6 Unusual Reasons to Plant a Tree


There have been countless studies done on the effects of trees on human health. So many in fact, that there can be no doubt on the positive effects that nature has on our bodies and minds. However, some of the results might actually surprise you.

In addition to providing beauty to an area, there are many additional reasons why you should plant a tree. Trees provide us with shade, mental clarity, and clean air. They make our cities walkable and turn our yards into places for our children to play. If you’ve ever relaxed under a tree, you know what I’m talking about.

However, some tree facts might be a little more shocking than others. I’ve dug up some of the most unusual reasons to plant a tree in your yard, near your curb, or by a sidewalk. Which of these surprised you?


Photo by Casey Horner on Unsplash

Trees Make Your City More Walkable

Tree’s make someone's outdoor space naturally feel more walkable. No proof needed here: simply picture a shaded lane in the summertime, versus an unshaded one and you’ll get the picture. One is pleasant and romantic, the other just sounds hot.

If that doesn’t convince you though consider this: trees are a great way to stop cars from hitting pedestrians - they make great natural sidewalk barriers. Many cities actually plant trees near sidewalks to slow down cars! So if you have children or pets in need of protection, consider planting a tree between the sidewalk and the street. It could literally save a life.

Trees Can Make People Smarter

Even when taking into account other factors like income, studies showed that children perform better when there are trees on their school grounds. Students also have been shown to have a higher graduation rate when their classroom window faces a tree. Will trees get your kids into an Ivy League School? That’s unclear, but it certainly can’t hurt.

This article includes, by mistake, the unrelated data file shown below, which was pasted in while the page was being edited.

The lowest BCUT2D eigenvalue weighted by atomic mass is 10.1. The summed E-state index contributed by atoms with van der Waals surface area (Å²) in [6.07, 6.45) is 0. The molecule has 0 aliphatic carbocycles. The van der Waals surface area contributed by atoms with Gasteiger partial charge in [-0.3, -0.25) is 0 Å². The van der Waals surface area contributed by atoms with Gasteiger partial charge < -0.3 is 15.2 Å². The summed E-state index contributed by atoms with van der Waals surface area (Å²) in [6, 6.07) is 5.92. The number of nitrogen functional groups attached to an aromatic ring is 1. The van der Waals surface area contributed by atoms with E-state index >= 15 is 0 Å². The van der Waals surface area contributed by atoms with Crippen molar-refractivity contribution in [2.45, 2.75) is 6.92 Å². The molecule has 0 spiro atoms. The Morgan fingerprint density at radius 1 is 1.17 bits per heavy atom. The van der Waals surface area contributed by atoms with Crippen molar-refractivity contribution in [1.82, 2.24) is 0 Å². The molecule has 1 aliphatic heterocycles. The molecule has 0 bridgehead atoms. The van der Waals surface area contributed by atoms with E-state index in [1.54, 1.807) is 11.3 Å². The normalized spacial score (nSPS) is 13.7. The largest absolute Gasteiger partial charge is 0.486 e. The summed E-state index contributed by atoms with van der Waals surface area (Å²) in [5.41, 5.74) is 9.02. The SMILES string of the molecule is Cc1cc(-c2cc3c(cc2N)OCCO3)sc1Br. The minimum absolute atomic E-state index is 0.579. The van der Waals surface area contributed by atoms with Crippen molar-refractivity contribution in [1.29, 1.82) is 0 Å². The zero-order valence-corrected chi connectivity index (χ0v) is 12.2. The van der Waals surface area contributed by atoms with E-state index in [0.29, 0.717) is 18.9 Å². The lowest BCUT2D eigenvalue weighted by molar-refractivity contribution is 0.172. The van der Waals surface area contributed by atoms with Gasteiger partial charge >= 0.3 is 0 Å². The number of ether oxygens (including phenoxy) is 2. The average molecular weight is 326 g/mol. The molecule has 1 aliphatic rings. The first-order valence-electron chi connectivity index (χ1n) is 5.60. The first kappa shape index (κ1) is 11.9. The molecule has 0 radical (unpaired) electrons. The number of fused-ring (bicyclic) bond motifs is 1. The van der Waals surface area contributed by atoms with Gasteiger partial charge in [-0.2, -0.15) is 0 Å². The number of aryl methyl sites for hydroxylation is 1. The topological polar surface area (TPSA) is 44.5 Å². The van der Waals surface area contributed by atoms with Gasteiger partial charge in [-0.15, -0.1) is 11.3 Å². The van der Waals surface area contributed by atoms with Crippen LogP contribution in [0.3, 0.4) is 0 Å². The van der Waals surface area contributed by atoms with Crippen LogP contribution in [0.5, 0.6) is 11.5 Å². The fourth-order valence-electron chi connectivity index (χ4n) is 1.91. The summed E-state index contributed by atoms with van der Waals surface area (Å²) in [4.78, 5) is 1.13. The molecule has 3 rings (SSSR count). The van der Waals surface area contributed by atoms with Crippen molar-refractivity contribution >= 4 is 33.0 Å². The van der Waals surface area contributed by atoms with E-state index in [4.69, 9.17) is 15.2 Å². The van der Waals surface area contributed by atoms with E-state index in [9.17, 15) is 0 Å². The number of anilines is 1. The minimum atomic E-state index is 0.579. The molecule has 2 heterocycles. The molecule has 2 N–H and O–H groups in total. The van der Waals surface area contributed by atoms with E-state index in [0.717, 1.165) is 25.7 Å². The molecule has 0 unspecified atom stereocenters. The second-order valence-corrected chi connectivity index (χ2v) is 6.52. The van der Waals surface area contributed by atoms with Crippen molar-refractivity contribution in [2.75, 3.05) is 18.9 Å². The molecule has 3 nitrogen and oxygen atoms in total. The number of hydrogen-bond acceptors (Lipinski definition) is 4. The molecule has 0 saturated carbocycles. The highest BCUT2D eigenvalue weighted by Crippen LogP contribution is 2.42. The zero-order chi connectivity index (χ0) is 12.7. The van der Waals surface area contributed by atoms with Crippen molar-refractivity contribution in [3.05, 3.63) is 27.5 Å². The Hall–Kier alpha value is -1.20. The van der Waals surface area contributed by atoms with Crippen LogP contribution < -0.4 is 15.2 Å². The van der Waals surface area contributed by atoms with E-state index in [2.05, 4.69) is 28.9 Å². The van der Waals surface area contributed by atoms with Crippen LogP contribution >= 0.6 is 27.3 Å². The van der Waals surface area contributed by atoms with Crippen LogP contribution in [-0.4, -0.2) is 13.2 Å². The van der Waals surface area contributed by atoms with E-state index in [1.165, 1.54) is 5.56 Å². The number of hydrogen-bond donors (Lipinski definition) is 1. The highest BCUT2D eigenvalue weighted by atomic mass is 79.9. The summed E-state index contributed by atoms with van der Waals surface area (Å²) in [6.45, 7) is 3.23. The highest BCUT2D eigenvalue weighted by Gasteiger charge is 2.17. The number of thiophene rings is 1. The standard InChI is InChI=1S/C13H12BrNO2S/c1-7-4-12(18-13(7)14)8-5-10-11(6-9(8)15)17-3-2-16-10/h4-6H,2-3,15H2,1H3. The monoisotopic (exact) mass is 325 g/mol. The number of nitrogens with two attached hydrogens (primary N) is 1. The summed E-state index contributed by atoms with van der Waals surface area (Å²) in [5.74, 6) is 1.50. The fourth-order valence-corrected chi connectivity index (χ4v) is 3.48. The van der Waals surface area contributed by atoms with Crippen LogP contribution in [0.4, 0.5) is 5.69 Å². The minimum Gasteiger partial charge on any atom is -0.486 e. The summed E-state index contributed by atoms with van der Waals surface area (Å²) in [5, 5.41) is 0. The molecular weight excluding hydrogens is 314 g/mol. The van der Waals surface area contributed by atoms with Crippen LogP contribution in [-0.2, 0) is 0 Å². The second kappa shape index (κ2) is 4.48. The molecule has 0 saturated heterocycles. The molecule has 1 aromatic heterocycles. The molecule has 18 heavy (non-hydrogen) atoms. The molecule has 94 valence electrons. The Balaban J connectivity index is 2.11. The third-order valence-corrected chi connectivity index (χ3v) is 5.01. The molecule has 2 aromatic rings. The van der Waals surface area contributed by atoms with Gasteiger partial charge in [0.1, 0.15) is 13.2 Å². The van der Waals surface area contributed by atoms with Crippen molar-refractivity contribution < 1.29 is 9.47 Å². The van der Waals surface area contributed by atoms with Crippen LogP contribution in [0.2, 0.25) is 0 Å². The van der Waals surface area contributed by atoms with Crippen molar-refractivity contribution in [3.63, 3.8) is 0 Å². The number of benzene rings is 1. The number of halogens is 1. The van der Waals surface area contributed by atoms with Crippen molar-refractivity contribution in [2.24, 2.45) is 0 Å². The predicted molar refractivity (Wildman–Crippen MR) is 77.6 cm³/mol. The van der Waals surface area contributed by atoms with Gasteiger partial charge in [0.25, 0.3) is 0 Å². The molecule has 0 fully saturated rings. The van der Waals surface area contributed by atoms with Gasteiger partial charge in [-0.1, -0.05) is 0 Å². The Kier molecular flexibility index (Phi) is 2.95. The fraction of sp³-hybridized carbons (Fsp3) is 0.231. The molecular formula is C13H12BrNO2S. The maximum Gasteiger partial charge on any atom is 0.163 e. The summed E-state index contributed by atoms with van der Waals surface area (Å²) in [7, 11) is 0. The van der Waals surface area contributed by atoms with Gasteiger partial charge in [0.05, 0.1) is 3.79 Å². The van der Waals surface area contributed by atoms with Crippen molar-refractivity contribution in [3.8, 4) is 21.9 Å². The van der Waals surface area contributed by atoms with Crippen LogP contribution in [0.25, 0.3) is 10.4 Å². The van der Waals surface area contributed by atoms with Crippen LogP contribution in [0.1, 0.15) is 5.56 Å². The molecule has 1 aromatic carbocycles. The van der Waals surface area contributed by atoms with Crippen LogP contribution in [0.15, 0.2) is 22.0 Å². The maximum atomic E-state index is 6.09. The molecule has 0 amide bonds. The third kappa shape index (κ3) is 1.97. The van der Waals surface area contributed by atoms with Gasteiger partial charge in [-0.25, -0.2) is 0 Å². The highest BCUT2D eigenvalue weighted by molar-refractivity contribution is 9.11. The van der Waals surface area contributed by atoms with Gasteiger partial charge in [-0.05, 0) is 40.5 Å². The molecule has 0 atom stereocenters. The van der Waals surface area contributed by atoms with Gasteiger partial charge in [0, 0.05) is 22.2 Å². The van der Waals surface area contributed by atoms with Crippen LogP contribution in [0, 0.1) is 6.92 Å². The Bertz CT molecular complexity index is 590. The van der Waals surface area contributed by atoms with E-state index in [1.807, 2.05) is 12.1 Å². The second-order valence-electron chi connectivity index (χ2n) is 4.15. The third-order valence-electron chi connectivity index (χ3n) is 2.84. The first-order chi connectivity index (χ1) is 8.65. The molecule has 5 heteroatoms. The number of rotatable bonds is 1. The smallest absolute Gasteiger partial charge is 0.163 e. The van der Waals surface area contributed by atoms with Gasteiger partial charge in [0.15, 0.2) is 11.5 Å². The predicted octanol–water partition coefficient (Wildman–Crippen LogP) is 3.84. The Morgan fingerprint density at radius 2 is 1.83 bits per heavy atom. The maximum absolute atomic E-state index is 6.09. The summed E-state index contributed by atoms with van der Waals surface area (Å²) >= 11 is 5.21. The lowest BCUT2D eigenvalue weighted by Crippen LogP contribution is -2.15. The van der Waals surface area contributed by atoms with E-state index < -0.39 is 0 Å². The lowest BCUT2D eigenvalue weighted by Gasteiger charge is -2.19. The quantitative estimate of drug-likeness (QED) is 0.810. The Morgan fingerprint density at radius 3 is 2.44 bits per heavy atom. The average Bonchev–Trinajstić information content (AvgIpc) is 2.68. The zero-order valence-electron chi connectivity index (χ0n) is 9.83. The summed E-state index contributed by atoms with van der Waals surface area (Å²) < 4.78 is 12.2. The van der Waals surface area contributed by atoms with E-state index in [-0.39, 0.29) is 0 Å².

Trees don’t just affect the mental health and smarts of school children. Studies also show that college students are more likely to perform well on a test if they can see a tree from their dorm room window. Trees and plants actually have been shown to boost the productivity of office workers. That means that even if you don’t have children, the benefits of planting a tree (or even just purchasing a houseplant) can be drastic.

Trees Reduce the Urban Heat Island Effect

The Urban Heat Island Effect (UHI) is a well-documented phenomenon. It happens when urban areas remove green things and replace them with concrete, asphalt, and windows. In fact, a major city devoid of greenery can be up to 22 degrees warmer than the outlying area. This fact has some major implications on human health as well as economics. Think about it: on a hot day, its going to cost you more to cool your home. If you can’t afford to cool your home, what happens when the weather is 122 degrees? People start dying, unfortunately. Especially children and the elderly.

Combatting this is actually a lot easier than it sounds: simply plant a few trees and watch your shady lawn become a cooler place to be. For urban planners, this means turning your city into a dedicated Biophilic City. For those in charge of building new apartments, stores, or other buildings consider going out of your way to include green roofs, shaded yards, and more landscaping. The savings honestly do add up.